(HealthDay)—Centralized pain pathways may coexist with more established peripheral inflammation-driven pathways in some patients with rheumatoid arthritis (RA), according to a study published in the July issue of Arthritis & Rheumatology.
Neil Basu, M.D., Ph.D., from the University of Aberdeen in the United Kingdom, and colleagues performed an 11-minute functional connectivity magnetic resonance imaging (MRI) brain scan and a clinical evaluation, which included a measure of “fibromyalgianess” (FMness), on 54 patients (75.9 percent women) with RA. From MRI data, brain networks were isolated from functional connectivity. Then, individual patient network-to-whole-brain connectivity analyses were conducted, followed by group-level regression. This correlated the connectivity of each network with FMness, a continuous measure of the degree of fibromyalgia.
The participants had a mean FMness score of 13.2 (range, 1 to 29) and, using whole-brain analyses, the researchers found a single significant positive correlation between default mode network connectivity to the left mid/posterior insula and FMness. The investigators note that RA patients with increased levels of FMness seem to share neurobiologic features consistently observed in fibromyalgia patients.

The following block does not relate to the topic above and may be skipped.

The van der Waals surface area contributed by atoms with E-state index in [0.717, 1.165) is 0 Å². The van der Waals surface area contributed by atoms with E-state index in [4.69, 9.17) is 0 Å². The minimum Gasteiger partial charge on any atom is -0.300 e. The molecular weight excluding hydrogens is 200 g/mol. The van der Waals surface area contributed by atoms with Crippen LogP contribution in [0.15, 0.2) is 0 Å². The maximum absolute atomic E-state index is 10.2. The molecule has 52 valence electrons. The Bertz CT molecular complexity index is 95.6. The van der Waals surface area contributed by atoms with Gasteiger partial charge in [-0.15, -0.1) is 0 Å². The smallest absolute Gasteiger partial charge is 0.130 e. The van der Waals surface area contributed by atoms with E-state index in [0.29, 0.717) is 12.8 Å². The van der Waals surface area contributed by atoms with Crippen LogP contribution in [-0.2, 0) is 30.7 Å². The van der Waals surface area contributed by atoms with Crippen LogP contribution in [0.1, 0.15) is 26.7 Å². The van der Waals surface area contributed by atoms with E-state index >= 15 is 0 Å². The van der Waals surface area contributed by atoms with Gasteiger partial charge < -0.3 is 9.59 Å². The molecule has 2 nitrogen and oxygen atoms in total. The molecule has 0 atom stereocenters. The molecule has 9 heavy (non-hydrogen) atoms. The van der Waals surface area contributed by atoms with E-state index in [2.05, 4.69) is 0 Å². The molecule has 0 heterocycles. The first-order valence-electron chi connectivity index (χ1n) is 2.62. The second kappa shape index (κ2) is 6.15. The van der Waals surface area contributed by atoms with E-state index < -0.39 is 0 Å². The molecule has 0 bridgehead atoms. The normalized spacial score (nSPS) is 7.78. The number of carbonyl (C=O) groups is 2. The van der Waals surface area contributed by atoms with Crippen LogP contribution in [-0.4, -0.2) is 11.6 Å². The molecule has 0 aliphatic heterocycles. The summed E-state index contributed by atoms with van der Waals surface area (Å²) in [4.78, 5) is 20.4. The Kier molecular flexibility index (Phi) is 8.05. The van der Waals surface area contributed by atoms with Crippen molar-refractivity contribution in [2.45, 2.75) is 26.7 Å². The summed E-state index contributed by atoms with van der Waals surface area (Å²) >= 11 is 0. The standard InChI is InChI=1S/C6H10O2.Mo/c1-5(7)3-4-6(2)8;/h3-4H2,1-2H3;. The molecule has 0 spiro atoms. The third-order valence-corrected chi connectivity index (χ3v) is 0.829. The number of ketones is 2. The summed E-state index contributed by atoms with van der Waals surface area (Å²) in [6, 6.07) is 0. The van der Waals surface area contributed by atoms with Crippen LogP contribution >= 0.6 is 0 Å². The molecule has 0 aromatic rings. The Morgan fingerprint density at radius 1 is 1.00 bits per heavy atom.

“This study is the first to provide neuroimaging evidence that RA is a mixed pain state, with many patients’ symptoms being related to the central nervous system rather than to classic inflammatory mechanisms,” the authors write.
Several authors disclosed financial ties to pharmaceutical companies, including Pfizer, which funded the study.
How the brain plays a role in rheumatoid arthritis inflammation